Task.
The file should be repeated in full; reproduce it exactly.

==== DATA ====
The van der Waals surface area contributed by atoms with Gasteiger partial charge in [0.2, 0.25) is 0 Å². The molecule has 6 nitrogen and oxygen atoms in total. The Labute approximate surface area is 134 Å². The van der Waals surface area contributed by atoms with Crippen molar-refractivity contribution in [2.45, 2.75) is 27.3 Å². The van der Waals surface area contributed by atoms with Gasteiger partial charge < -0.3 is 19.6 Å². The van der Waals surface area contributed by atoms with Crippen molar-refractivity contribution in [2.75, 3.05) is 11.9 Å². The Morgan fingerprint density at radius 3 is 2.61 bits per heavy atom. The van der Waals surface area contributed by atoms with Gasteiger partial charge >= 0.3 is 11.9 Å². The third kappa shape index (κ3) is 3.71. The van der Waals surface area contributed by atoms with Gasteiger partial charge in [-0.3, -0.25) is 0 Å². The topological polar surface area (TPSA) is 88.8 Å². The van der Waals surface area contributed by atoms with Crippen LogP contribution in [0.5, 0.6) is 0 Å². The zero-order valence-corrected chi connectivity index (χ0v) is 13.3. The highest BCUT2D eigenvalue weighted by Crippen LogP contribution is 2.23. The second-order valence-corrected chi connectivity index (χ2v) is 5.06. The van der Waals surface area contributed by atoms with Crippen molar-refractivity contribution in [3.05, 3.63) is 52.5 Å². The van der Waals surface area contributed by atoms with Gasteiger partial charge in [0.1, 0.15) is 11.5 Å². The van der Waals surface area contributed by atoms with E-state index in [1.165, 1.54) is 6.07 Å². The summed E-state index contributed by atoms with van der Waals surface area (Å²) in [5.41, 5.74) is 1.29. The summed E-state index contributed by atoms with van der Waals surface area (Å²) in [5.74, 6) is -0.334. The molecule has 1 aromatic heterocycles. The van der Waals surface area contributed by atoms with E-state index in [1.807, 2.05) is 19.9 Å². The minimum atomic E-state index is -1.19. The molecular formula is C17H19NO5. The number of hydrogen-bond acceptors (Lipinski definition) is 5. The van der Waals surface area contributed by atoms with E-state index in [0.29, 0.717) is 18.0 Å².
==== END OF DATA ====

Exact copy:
The van der Waals surface area contributed by atoms with Gasteiger partial charge in [0.2, 0.25) is 0 Å². The molecule has 6 nitrogen and oxygen atoms in total. The Labute approximate surface area is 134 Å². The van der Waals surface area contributed by atoms with Crippen molar-refractivity contribution in [2.45, 2.75) is 27.3 Å². The van der Waals surface area contributed by atoms with Gasteiger partial charge < -0.3 is 19.6 Å². The van der Waals surface area contributed by atoms with Crippen molar-refractivity contribution in [2.75, 3.05) is 11.9 Å². The Morgan fingerprint density at radius 3 is 2.61 bits per heavy atom. The van der Waals surface area contributed by atoms with Gasteiger partial charge >= 0.3 is 11.9 Å². The third kappa shape index (κ3) is 3.71. The van der Waals surface area contributed by atoms with Gasteiger partial charge in [-0.3, -0.25) is 0 Å². The topological polar surface area (TPSA) is 88.8 Å². The van der Waals surface area contributed by atoms with Crippen LogP contribution in [0.5, 0.6) is 0 Å². The zero-order valence-corrected chi connectivity index (χ0v) is 13.3. The highest BCUT2D eigenvalue weighted by Crippen LogP contribution is 2.23. The second-order valence-corrected chi connectivity index (χ2v) is 5.06. The van der Waals surface area contributed by atoms with Crippen molar-refractivity contribution in [3.05, 3.63) is 52.5 Å². The van der Waals surface area contributed by atoms with Gasteiger partial charge in [0.1, 0.15) is 11.5 Å². The van der Waals surface area contributed by atoms with E-state index in [1.165, 1.54) is 6.07 Å². The summed E-state index contributed by atoms with van der Waals surface area (Å²) in [5.41, 5.74) is 1.29. The summed E-state index contributed by atoms with van der Waals surface area (Å²) in [5.74, 6) is -0.334. The molecule has 1 aromatic heterocycles. The van der Waals surface area contributed by atoms with E-state index in [1.807, 2.05) is 19.9 Å². The minimum atomic E-state index is -1.19. The molecular formula is C17H19NO5. The number of hydrogen-bond acceptors (Lipinski definition) is 5. The van der Waals surface area contributed by atoms with E-state index in [0.29, 0.717) is 18.0 Å².